But back to cocksucking. Aside from its obvious delights—be you homo, hetero, male, or female—to coin a phrase, it is a mouthful. You can ask Lenny Bruce.

Or you could have, in 1961, when he was arrested for dropping the ten-letter C-bomb during a gig at the Jazz Café in San Francisco.

It was a good night, by all accounts. He twirled lots of his best bits, including “Jewish & Goyish” (“Dig—I’m Jewish. Count Basie’s Jewish. Ray Charles is Jewish. Eddie Cantor’s goyish . . . If you live in New York or any other big city, you are Jewish. It doesn’t matter even if you’re Catholic; if you live in New York, you’re Jewish . . . . Negroes are all Jews . . . Underwear is definitely goyish. Balls are goyish. Titties are Jewish . . .”) and “To Is a Preposition, Come Is a Verb”—the direct antecedent to George Carlin’s “You can prick your finger, but you can’t finger your prick” routine. In fact, Carlin owes most of his fancy wordplay to Lenny. Seven dirty words? Hmph! Lenny spit out nine, and in alphabetical order! Ass, balls, cocksucker, cunt, fuck, motherfucker, piss, shit, tits—years before Carlin made his bones with 77 percent of the same shtick.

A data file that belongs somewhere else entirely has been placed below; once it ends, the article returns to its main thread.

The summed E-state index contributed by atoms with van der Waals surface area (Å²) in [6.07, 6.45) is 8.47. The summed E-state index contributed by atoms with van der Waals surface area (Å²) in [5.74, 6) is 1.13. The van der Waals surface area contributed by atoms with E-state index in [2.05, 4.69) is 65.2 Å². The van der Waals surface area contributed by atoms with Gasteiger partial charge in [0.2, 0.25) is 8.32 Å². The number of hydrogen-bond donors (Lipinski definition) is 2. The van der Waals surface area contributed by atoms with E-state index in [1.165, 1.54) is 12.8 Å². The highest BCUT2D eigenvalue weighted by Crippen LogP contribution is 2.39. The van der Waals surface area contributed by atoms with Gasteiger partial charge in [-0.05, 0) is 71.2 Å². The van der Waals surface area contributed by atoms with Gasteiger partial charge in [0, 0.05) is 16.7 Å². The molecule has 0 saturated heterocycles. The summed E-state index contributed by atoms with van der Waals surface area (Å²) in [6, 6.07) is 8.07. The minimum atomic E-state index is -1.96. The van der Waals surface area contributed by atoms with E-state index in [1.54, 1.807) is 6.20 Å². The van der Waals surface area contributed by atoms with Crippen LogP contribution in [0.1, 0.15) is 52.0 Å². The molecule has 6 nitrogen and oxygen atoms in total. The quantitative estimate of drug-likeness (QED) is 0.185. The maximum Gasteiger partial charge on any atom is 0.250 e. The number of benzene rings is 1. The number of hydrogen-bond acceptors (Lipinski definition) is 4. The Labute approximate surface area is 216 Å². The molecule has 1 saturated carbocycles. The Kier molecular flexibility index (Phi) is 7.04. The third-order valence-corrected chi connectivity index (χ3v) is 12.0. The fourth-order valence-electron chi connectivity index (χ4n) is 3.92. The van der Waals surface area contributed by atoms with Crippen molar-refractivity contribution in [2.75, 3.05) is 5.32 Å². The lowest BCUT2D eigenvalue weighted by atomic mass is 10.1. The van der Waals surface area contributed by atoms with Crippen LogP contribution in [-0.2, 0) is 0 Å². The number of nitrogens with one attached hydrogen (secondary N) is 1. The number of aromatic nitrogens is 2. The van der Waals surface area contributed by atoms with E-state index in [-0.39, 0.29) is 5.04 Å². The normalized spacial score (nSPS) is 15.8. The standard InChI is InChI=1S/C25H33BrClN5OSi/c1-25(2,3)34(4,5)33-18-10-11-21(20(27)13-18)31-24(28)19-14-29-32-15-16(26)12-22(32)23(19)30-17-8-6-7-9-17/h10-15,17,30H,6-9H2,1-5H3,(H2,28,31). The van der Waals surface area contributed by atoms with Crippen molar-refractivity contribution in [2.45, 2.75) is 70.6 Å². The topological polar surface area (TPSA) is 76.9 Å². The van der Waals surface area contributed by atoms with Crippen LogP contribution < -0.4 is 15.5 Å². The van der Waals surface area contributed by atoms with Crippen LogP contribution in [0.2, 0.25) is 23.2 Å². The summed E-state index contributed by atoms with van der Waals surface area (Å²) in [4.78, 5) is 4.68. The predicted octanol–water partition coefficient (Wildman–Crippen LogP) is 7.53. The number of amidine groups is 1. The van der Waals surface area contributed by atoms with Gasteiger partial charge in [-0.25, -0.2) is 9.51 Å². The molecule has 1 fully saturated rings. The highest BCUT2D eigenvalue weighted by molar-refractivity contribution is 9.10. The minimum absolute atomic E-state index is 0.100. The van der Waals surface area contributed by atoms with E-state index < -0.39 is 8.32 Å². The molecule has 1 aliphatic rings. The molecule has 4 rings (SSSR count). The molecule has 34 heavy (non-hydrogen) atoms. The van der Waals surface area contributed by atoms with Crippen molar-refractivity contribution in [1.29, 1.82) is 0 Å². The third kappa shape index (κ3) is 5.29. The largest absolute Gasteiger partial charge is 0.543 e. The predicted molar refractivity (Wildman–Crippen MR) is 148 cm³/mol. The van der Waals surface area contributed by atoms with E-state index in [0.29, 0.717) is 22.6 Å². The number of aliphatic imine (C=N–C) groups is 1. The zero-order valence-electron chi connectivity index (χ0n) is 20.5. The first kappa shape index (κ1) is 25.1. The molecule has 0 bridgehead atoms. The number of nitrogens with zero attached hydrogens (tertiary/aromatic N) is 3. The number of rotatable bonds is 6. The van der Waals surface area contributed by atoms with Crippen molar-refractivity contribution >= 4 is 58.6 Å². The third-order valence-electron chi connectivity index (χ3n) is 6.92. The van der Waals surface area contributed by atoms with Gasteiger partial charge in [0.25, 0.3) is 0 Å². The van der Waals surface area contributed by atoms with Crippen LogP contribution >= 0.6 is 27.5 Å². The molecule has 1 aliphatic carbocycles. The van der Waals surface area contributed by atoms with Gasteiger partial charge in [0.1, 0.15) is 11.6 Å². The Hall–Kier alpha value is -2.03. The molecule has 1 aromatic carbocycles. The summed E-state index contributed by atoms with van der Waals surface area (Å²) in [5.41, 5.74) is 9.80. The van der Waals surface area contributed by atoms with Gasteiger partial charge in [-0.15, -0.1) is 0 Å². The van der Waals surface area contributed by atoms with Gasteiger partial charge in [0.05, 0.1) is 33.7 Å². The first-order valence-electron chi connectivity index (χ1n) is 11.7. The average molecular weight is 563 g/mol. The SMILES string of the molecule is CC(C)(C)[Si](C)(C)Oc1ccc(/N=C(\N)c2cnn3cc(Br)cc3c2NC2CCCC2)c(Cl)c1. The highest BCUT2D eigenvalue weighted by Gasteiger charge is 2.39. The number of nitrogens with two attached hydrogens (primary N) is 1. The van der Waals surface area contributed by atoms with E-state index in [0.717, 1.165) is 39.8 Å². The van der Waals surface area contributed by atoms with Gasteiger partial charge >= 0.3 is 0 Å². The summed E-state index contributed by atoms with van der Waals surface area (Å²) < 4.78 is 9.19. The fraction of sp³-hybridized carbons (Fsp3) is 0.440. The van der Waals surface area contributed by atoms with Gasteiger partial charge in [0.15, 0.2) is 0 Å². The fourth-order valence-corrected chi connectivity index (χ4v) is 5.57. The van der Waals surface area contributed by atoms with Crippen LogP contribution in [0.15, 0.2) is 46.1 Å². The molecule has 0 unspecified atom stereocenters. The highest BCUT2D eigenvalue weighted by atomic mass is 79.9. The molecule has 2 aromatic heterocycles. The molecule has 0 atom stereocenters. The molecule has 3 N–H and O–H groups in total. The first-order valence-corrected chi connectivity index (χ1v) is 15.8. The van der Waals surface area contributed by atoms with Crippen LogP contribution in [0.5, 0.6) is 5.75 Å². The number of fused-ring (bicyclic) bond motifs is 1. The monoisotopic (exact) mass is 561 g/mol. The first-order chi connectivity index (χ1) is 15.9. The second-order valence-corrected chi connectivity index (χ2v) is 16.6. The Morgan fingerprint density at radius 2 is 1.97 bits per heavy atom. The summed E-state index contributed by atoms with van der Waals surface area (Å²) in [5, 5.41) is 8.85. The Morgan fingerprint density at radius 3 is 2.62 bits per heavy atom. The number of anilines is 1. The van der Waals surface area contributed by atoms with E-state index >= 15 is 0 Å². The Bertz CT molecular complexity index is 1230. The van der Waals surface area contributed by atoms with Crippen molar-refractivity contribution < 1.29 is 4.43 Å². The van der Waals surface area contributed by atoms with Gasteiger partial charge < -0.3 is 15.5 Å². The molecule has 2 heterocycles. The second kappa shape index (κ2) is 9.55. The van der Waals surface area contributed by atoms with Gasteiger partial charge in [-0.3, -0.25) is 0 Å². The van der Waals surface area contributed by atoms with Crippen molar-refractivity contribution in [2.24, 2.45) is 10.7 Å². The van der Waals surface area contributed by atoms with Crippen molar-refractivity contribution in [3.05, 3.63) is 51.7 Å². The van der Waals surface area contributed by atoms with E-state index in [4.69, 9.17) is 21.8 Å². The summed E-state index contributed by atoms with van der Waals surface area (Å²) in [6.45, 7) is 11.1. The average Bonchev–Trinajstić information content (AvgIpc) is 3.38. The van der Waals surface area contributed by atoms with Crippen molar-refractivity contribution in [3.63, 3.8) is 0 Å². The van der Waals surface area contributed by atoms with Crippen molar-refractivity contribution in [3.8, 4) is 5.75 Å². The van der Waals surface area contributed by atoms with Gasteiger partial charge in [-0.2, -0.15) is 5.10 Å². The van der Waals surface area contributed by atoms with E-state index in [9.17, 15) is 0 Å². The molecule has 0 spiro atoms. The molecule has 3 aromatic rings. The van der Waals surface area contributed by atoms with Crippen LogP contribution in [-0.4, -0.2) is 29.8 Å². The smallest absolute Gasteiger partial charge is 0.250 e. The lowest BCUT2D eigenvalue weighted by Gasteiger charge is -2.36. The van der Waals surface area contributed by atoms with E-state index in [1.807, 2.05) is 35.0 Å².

A big part of Lenny’s game was to perpetrate the language until it collapsed on itself, until words became just . . . words.

“By the way, are there any niggers here tonight?” he began one routine. All he got for that gambit was crickets. You could hear the air.